Welcome to the second in my series of four posts about the British Library’s The Philosophy Of… series. Astute readers will realise that this is a little self-serving since I wrote one of the early books in the series, The Philosophy of Coffee. However, since I’m now selling the rest of the (food-related) titles on the Coffee Spot, I thought I should say something about them. Having started just before Christmas with The Philosophy of Cheese, today it’s the turn of The Philosophy of Tea.
Like all the books in the series, The Philosophy of Tea is a compact volume, packed with interesting, entertaining facts and is the perfect companion to my own book, The Philosophy of Coffee. Just as some people raise an eyebrow when they discover that a Briton (ie me) wrote The Philosophy of Coffee, more eyebrows are raised on learning that Tony Gebely, the author of The Philosophy of Tea, is American. However, Tony has form in this area, having previously written Tea: A User’s Guide, as well as founding the tea evaluation website, Tea Epicure. He’s also a thoroughly nice chap, having introduced me to Mojo, where we met when I was in Chicago in 2018.
You can see what I made of The Philosophy of Tea after the (very short) gallery.
In some ways, The Philosophy of Tea is quite a different book from The Philosophy of Coffee and The Philosophy of Cheese, both of which attempt to tell a history of their respective subject matter. In contrast, The Philosophy of Tea takes perhaps a more philosophical approach, jumping right in with the question: what is tea? While many of us use the term “tea” to refer to any plant matter steeped in water, Tony points out that to be truly considered tea, the plant matter must be from the tea plant (camellia sinensis), a perennial evergreen tree native to East Asia.
Right from the get-go I learnt lots of interesting things about tea which perhaps speaks more to my ignorance of the drink than anything else. For example, there are six types of tea: black, green, yellow, white, oolong and fermented. While I was vaguely aware of these different types, what I was completely ignorant of is that they are the result of how the leaves are processed once they’ve been picked. While it’s true that trees in a given plantation may be grown to produce, for example, green tea, if you process the same leaves differently, you’ll end up with black tea instead.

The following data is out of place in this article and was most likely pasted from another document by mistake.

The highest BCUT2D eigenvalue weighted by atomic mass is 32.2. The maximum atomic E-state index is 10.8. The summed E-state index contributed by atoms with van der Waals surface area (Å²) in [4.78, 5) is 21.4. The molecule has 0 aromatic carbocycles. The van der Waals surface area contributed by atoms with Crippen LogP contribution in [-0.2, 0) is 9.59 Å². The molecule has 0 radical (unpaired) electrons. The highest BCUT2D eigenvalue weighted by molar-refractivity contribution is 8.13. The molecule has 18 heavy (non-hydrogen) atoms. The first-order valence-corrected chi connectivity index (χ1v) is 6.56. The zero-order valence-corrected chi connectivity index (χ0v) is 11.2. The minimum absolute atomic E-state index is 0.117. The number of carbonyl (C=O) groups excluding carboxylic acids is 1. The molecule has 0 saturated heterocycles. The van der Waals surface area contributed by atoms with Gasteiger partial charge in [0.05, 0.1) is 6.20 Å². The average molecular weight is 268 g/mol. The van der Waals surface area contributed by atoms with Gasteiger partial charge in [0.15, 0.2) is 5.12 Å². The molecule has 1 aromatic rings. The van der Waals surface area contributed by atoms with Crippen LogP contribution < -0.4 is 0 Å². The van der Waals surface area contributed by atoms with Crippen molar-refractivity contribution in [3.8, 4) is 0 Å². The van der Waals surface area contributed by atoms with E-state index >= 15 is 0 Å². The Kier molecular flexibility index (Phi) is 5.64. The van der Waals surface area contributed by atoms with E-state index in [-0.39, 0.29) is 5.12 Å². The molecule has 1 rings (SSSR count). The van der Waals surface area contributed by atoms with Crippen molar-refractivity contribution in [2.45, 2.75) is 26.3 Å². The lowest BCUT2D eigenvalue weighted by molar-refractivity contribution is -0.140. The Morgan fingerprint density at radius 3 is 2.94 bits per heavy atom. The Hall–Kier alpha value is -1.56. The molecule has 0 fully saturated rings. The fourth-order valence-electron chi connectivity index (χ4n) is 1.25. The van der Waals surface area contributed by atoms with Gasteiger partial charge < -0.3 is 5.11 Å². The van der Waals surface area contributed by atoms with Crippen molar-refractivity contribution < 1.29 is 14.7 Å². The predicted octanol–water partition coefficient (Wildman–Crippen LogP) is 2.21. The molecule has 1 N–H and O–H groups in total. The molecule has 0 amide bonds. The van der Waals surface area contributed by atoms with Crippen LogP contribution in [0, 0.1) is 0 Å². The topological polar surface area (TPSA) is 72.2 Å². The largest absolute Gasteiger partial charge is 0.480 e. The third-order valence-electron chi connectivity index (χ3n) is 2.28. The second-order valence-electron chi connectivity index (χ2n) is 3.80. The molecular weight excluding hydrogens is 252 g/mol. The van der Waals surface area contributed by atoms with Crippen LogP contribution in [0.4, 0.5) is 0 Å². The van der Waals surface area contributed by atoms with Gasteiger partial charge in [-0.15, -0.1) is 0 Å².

Tony explains this in the opening chapters of The Philosophy of Tea, then devotes the next six chapters (one for each type of tea) to detailing the specific processing steps required, as well as providing some of the best-known examples of that type of tea. For example, green tea is heated soon after harvesting, which prevents the leaves from oxidising and turning brown, while black tea is almost fully oxidised.
Unlike that Johnny-come-lately of drinks, coffee (with its mere 1,000 years of history), tea goes back almost 5,000 years to when it was first consumed in China, although the first concrete evidence of it being processed and turned into a drink comes from 2,000 years ago. For around 1,000 years, it remained exclusively a Chinese drink before spreading to Japan and only coming to Europe, via the Dutch and then the British, in the 17th century.
In contrast to coffee, which started in Africa and went on to be grown commercially around the world, tea production has remained predominantly in southeast Asia. For a long time, the Chinese maintained a near monopoly on the commercial production of tea, which the British were determined to break, achieving success in the early 19th century when native tea plants were “discovered” (the local people had, in fact, been growing and processing tea for local consumption centuries before the British came). Tea production then spread to Sri Lanka, replacing coffee plantations after they were wiped out in the 1860s by a fungal infection, leaf rust.
From there, Tony looks at various tea-drinking cultures around the world, before offering with some practical advice on how to get the best out of your tea brewing, starting with water (hint: he does not recommend using tea bags!). Since tea was originally consumed, like coffee, for medicinal purposes, Tony closes with a look at the health claims surrounding tea. His conclusion? You should drink tea because you like it.
While I still don’t like to drink tea, limiting myself to the occasional green tea when I find myself in tropical climates, I have to confess that I found The Philosophy of Tea a fascinating read, learning so much about tea in the process.
Next in the series, I take a look at The Philosophy of Wine.
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